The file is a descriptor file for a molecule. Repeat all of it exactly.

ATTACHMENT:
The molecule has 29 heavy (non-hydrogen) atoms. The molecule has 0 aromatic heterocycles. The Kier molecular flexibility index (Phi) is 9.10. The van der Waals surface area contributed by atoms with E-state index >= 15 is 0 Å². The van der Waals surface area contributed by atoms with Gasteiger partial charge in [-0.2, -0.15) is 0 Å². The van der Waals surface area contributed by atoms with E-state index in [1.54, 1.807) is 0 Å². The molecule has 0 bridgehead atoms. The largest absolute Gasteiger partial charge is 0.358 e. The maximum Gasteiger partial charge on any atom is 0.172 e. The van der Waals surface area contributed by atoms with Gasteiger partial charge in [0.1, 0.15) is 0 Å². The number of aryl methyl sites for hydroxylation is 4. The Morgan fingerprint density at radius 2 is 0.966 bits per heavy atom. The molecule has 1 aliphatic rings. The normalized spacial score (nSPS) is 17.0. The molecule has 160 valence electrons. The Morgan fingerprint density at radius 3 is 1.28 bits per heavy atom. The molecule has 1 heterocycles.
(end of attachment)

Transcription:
The molecule has 29 heavy (non-hydrogen) atoms. The molecule has 0 aromatic heterocycles. The Kier molecular flexibility index (Phi) is 9.10. The van der Waals surface area contributed by atoms with E-state index >= 15 is 0 Å². The van der Waals surface area contributed by atoms with Gasteiger partial charge in [-0.2, -0.15) is 0 Å². The van der Waals surface area contributed by atoms with E-state index in [1.54, 1.807) is 0 Å². The molecule has 0 bridgehead atoms. The largest absolute Gasteiger partial charge is 0.358 e. The maximum Gasteiger partial charge on any atom is 0.172 e. The van der Waals surface area contributed by atoms with Gasteiger partial charge in [0.1, 0.15) is 0 Å². The number of aryl methyl sites for hydroxylation is 4. The Morgan fingerprint density at radius 2 is 0.966 bits per heavy atom. The molecule has 1 aliphatic rings. The normalized spacial score (nSPS) is 17.0. The molecule has 160 valence electrons. The Morgan fingerprint density at radius 3 is 1.28 bits per heavy atom. The molecule has 1 heterocycles.